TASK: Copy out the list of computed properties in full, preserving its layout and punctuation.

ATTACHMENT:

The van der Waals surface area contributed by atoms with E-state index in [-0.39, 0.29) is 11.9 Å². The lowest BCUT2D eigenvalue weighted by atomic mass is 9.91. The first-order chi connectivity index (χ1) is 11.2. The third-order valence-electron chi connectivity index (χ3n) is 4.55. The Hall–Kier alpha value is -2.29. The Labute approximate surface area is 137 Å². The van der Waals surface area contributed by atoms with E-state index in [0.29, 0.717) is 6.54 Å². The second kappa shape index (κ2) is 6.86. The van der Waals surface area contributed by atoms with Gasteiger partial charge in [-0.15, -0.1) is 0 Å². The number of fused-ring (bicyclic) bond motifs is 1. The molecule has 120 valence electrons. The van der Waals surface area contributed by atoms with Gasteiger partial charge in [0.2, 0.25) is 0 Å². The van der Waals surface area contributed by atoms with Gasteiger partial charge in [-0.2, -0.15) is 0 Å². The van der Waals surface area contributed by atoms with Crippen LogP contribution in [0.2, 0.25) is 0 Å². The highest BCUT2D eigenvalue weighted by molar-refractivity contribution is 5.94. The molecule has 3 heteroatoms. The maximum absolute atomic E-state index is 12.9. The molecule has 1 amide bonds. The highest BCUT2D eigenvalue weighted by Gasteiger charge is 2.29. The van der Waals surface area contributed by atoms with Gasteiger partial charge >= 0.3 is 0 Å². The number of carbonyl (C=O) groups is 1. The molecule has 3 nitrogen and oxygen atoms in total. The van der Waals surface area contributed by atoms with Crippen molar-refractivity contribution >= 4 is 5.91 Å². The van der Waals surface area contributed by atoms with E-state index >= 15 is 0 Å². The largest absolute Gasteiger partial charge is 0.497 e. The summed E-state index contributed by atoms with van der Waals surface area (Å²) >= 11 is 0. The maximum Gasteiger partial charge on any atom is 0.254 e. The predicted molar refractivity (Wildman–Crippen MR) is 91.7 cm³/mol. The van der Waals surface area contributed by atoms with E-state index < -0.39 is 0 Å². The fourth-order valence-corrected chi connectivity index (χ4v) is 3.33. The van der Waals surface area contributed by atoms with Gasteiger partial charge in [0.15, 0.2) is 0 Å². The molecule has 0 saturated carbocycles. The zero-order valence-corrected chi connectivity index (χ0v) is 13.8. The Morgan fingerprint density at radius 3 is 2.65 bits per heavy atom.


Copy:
The van der Waals surface area contributed by atoms with E-state index in [-0.39, 0.29) is 11.9 Å². The lowest BCUT2D eigenvalue weighted by atomic mass is 9.91. The first-order chi connectivity index (χ1) is 11.2. The third-order valence-electron chi connectivity index (χ3n) is 4.55. The Hall–Kier alpha value is -2.29. The Labute approximate surface area is 137 Å². The van der Waals surface area contributed by atoms with E-state index in [0.29, 0.717) is 6.54 Å². The second kappa shape index (κ2) is 6.86. The van der Waals surface area contributed by atoms with Gasteiger partial charge in [-0.15, -0.1) is 0 Å². The number of fused-ring (bicyclic) bond motifs is 1. The molecule has 120 valence electrons. The van der Waals surface area contributed by atoms with Gasteiger partial charge in [0.2, 0.25) is 0 Å². The van der Waals surface area contributed by atoms with Gasteiger partial charge in [-0.2, -0.15) is 0 Å². The van der Waals surface area contributed by atoms with Crippen LogP contribution in [0.2, 0.25) is 0 Å². The highest BCUT2D eigenvalue weighted by molar-refractivity contribution is 5.94. The molecule has 3 heteroatoms. The maximum absolute atomic E-state index is 12.9. The molecule has 1 amide bonds. The highest BCUT2D eigenvalue weighted by Gasteiger charge is 2.29. The van der Waals surface area contributed by atoms with Gasteiger partial charge >= 0.3 is 0 Å². The number of carbonyl (C=O) groups is 1. The molecule has 3 nitrogen and oxygen atoms in total. The van der Waals surface area contributed by atoms with Crippen molar-refractivity contribution >= 4 is 5.91 Å². The van der Waals surface area contributed by atoms with E-state index >= 15 is 0 Å². The largest absolute Gasteiger partial charge is 0.497 e. The summed E-state index contributed by atoms with van der Waals surface area (Å²) >= 11 is 0. The maximum Gasteiger partial charge on any atom is 0.254 e. The predicted molar refractivity (Wildman–Crippen MR) is 91.7 cm³/mol. The van der Waals surface area contributed by atoms with E-state index < -0.39 is 0 Å². The fourth-order valence-corrected chi connectivity index (χ4v) is 3.33. The van der Waals surface area contributed by atoms with Gasteiger partial charge in [0.15, 0.2) is 0 Å². The molecule has 0 saturated carbocycles. The zero-order valence-corrected chi connectivity index (χ0v) is 13.8. The Morgan fingerprint density at radius 3 is 2.65 bits per heavy atom.